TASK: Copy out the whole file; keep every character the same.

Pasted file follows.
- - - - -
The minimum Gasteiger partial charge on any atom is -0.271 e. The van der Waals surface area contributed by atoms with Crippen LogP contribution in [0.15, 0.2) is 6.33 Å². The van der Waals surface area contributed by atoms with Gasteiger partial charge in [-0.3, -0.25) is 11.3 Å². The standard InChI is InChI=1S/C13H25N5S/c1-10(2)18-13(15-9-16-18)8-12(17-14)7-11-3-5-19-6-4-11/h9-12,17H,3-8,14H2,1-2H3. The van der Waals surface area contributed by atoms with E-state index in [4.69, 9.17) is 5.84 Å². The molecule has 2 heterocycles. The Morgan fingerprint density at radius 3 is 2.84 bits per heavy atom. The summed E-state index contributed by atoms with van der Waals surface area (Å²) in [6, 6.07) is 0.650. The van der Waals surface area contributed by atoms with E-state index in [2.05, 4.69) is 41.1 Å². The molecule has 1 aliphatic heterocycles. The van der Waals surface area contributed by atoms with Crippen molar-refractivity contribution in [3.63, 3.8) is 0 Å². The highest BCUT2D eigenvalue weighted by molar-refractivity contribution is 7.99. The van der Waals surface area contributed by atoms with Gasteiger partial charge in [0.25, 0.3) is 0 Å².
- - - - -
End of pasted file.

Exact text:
The minimum Gasteiger partial charge on any atom is -0.271 e. The van der Waals surface area contributed by atoms with Crippen LogP contribution in [0.15, 0.2) is 6.33 Å². The van der Waals surface area contributed by atoms with Gasteiger partial charge in [-0.3, -0.25) is 11.3 Å². The standard InChI is InChI=1S/C13H25N5S/c1-10(2)18-13(15-9-16-18)8-12(17-14)7-11-3-5-19-6-4-11/h9-12,17H,3-8,14H2,1-2H3. The van der Waals surface area contributed by atoms with E-state index in [4.69, 9.17) is 5.84 Å². The molecule has 2 heterocycles. The Morgan fingerprint density at radius 3 is 2.84 bits per heavy atom. The summed E-state index contributed by atoms with van der Waals surface area (Å²) in [6, 6.07) is 0.650. The van der Waals surface area contributed by atoms with E-state index in [2.05, 4.69) is 41.1 Å². The molecule has 1 aliphatic heterocycles. The van der Waals surface area contributed by atoms with Crippen molar-refractivity contribution in [3.63, 3.8) is 0 Å². The highest BCUT2D eigenvalue weighted by molar-refractivity contribution is 7.99. The van der Waals surface area contributed by atoms with Gasteiger partial charge in [0.25, 0.3) is 0 Å².